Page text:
• Access background knowledge and shared experiences
  • Modeling writing process steps
  • Guided practice pieces

Small group settings are perfect for differentiating instruction. So, while you’re utilizing mini-lessons to teach new concepts, you can use small groups for extension and intervention. Likewise, small group instruction allows you to leverage the strengths of your learning groups and focus on specific areas where they need improvement. This will provide more opportunities for time & practice toward mastery! I will talk more specifically about using small groups for writing instruction later, but if you’d like a quick guide, here is what I recommend for planning small-group:

  • Use exit slips and informal assessments to gauge skill strengths & needs
  • Group students who need to work on similar skills
  • Plan short, directed activities that will allow students to practice those specific skill needs
  • Plan extension activities for students who can develop beyond current standard requirements
  • Work for mastery, regrouping students as needed

If you’d like to read my blog post on using mini-lessons in writing, click here! Or, watch my YouTube video about Scaffolding Your Writing Lessons!

3. Spiral Writing Skills Through Other Content

Common Core Writing Unit for  planning common core writing lesson and activities for elementary ela instruction, kindergarten, first grade, second grade, third grade, fourth grade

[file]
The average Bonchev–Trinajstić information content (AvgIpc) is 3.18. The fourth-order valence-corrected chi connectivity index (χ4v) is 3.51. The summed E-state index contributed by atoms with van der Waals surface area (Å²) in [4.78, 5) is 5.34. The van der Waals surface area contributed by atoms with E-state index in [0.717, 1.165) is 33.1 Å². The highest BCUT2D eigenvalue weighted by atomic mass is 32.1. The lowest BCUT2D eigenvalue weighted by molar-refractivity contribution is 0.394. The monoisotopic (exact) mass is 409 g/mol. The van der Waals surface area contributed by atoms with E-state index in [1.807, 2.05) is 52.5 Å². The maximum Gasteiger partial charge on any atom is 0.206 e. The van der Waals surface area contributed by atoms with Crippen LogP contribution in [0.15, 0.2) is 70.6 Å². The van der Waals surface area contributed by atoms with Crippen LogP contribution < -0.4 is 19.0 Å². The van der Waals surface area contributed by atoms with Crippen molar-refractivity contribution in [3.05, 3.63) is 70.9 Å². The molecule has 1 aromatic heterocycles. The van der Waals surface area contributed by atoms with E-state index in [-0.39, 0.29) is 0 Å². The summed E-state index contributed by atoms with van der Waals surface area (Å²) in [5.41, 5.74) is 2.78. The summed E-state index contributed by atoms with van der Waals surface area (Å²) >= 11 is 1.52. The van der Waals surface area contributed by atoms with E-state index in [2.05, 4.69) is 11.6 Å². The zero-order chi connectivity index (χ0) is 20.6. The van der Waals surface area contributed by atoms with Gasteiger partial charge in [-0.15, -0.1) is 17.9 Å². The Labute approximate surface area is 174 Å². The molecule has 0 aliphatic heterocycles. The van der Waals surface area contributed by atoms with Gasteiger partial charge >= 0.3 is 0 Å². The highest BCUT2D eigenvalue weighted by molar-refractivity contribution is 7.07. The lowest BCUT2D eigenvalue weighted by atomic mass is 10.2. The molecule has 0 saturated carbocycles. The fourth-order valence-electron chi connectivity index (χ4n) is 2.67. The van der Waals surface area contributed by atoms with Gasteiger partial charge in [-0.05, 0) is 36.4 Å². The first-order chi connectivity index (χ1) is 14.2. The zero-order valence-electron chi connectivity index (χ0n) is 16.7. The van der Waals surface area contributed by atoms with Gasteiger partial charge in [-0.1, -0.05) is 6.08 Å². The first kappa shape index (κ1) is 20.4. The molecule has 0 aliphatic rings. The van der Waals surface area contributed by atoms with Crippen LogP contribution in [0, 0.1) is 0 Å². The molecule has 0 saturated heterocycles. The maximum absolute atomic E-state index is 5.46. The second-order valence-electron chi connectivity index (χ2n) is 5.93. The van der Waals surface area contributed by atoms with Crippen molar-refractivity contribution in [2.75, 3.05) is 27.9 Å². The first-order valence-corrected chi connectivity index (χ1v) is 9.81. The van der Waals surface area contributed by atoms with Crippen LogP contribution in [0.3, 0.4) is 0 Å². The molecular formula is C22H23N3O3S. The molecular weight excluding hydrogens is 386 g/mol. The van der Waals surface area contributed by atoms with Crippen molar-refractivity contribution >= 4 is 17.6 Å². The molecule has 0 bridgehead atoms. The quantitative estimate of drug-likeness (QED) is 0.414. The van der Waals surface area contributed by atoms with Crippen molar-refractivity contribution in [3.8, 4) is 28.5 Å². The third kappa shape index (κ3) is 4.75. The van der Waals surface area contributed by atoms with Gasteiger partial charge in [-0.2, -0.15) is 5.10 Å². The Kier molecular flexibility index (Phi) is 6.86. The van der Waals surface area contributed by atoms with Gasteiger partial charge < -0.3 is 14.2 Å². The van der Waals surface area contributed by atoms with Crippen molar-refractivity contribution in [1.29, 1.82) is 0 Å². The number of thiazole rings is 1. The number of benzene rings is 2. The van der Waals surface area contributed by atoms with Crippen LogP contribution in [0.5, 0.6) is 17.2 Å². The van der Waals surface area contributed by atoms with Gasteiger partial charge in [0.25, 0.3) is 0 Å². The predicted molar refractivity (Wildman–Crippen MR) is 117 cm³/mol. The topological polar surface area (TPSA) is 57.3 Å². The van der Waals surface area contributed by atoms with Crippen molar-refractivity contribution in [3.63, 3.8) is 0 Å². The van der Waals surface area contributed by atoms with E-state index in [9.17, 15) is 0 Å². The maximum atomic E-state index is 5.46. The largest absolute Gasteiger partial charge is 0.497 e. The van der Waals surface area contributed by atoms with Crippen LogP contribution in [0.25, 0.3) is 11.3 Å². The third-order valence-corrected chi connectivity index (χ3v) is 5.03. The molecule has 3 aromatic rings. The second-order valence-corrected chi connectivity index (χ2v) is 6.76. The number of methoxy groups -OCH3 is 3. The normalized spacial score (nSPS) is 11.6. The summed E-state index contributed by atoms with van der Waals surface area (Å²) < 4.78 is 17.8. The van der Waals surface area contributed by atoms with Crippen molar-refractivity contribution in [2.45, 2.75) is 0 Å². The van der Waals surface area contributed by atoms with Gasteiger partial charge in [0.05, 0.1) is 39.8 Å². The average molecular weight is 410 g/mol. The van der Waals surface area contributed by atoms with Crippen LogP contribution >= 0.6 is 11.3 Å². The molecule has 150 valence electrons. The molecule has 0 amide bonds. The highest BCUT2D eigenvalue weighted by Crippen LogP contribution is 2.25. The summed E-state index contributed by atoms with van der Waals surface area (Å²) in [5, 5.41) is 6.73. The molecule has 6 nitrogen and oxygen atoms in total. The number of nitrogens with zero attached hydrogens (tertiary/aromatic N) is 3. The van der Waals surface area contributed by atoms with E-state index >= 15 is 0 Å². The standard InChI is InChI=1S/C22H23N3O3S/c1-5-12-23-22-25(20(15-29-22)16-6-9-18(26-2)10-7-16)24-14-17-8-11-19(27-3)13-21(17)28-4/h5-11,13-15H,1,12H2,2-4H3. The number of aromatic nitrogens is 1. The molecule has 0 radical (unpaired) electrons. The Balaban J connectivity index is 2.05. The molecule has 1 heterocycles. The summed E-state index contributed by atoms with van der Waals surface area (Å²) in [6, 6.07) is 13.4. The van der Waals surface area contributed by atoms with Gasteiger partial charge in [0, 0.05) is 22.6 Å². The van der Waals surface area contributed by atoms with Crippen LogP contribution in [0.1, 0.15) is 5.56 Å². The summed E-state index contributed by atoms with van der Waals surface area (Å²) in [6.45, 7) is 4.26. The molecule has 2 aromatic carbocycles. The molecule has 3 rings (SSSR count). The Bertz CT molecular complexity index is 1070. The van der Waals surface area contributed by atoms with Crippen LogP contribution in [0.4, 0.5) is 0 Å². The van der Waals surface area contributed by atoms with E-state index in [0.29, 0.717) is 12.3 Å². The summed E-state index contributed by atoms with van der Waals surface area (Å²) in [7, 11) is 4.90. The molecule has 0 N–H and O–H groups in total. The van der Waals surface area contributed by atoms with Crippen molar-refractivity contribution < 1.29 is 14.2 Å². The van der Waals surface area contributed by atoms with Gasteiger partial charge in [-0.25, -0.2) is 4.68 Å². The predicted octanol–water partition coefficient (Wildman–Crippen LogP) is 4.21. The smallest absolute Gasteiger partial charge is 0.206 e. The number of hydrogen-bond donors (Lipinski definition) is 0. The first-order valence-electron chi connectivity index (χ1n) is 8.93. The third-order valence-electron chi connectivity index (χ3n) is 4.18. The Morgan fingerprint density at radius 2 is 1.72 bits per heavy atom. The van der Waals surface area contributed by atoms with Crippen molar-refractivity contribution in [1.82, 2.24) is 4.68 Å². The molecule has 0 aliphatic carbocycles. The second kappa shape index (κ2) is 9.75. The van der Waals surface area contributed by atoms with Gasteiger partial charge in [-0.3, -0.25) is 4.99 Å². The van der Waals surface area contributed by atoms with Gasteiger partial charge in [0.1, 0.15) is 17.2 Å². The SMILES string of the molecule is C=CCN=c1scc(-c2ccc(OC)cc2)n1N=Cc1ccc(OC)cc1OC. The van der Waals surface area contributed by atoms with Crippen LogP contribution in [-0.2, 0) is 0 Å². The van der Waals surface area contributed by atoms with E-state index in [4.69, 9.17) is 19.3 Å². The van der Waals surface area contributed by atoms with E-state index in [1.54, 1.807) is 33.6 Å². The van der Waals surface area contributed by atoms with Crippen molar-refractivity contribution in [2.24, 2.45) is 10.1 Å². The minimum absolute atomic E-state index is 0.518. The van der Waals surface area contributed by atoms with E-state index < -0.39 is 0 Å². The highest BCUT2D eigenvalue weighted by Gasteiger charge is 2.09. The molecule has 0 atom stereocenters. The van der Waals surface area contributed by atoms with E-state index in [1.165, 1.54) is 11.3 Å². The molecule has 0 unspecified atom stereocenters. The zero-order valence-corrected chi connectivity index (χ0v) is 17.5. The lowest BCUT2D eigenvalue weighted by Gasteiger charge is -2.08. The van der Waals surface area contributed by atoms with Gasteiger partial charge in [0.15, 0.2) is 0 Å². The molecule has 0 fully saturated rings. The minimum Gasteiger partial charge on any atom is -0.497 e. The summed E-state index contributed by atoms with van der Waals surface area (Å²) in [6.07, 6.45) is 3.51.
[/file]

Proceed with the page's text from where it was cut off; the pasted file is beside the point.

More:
Now that you know how to plan your whole-and small-group lessons with the intention of progressing through the standards, you can intentionally spiral your writing content throughout the rest of your daily instruction. Spiraling your content will help students sharpen their skills by revisiting standards that they’ve previously learned. For example, if students have already learned about expository (or how-to) writing, you can use a how-to activity in one of their centers, morning work, or as a partner activity in science, etc.

Incorporating writing styles in a spiral format through ELA Centers, morning work, projects, and cross-curricular activities will improve chances at mastery and keep students practicing skills that you’ve already taught.

Plan spiraled activities through:

  • Centers
  • Partner/Group activities
  • Cross-Curricular activities (Math, Science, Social Studies, Arts, etc).
  • Project-Based activities
  • Morning Work
  • Homework
  • Reading Response options

Using interesting content and various activities can make the concept of writing more exciting for your students. Many teachers have ELA centers that require students to practice reading, writing, language, and other skills in small groups, partners, or independent activities. So, even if you’re working on narrative writing within your mini-lessons and small-group or writer’s workshop (if that is your writing lesson format), you can still use other writing types in your ELA centers.

Similarly, you can use these activities as morning work or homework options. Try to think about activities that would have students using skills they’ve previously learned.

For example:

  • Write a letter to your favorite author describing why you admire them
  • Read an excerpt from your nonfiction text. Rewrite the excerpt as a narrative story, using dialogue between two characters.